The music of Moon Taxi makes you want to roll your own cigarettes, even if you aren't a smoker. They make you want to pull that sheath filled with sweet, shredded tobacco leaf out, lie down a paper and roll a tight one, licking down the gummed edge to finish the job and get to the inhaling and exhaling that you've been craving and have thus worked for. It's a feeling of needing to just lean back in a chair, to be outdoors, with feet propped up on a wall, the front legs of the chair tipped backward and just sitting there and letting everything just settle on you.
It's about getting caught up in the unwinding that you so desperately need. It's looking out a lawn that's kempt, but not too kempt. It's fairly weed-free and it's your lawn. You've got no one to blame but yourself when it goes to seed or gets bare in places. You look out, over the grass and the dust and the dirt, out at the old corncrib and you think about all the pets you had around the farm all those years. You always buried them, but marked none of the gravesites. You think about them very little, other than odd occasions. They remind you of nothing that's happening anymore.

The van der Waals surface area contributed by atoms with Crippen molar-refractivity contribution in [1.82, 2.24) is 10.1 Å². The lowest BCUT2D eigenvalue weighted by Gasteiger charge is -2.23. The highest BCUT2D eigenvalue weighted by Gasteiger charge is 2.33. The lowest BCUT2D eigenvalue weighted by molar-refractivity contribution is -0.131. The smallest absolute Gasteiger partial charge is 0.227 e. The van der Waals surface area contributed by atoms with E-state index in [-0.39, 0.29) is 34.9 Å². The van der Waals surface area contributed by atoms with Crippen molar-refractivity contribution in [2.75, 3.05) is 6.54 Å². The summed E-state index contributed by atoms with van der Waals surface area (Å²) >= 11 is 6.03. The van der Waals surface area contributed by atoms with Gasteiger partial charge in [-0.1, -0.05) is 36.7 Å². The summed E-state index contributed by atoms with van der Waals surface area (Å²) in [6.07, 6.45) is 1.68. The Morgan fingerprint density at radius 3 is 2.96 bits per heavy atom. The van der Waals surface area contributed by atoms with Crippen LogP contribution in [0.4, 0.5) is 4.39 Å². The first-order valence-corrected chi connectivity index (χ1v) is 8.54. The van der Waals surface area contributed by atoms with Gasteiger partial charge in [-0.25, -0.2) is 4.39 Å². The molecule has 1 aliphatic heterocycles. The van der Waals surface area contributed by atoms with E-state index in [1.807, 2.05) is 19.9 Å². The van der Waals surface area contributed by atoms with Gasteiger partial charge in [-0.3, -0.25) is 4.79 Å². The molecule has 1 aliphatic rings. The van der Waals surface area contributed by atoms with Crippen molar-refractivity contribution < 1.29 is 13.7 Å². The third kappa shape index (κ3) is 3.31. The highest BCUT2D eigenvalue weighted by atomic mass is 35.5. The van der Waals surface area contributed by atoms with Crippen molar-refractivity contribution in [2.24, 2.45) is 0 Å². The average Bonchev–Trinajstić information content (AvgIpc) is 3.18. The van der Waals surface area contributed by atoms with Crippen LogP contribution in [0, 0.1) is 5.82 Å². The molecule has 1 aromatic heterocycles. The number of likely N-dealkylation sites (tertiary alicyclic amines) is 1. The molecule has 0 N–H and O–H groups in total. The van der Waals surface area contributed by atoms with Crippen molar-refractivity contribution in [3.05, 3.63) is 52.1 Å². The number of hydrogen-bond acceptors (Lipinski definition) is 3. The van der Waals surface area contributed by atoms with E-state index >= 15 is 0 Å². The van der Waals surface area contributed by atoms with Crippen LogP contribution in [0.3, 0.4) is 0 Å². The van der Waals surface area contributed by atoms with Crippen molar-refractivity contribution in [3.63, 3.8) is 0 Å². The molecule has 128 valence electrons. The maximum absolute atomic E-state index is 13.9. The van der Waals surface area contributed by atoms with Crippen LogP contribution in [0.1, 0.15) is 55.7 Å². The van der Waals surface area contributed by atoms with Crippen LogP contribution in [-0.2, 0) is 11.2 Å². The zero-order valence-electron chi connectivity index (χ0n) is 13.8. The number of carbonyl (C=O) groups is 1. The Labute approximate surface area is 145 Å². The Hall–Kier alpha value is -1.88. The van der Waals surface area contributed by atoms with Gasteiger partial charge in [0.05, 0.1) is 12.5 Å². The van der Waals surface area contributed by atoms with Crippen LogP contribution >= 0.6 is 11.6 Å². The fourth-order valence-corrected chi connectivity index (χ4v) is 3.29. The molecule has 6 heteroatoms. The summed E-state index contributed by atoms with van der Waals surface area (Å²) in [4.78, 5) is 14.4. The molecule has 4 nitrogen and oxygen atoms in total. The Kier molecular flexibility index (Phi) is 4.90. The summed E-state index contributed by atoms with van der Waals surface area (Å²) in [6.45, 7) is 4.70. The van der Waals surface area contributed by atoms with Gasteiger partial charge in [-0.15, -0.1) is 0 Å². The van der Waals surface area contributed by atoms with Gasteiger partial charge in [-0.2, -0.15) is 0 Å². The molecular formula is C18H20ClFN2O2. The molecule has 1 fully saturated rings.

The Nashville, Tennessee, band chronicles a form of easy living that feels like it's still awfully strained. It's a life that can get you to that chair and that hand-rolled cigarette, but it's never going to clear the clouds out of your head enough to just enjoy the view. It sounds as if these are people who are in need of a break or some guidance, whatever would help most. They're the sorts of people who look out a window and pray for rain, even if they don't have crops in the ground. It's gonna help someone and they hope for the trickle down effect to hit them too. They're good with the rain, they're good with the uncertainty and they're good with the elongated journey that it takes to get from sowing to reaping.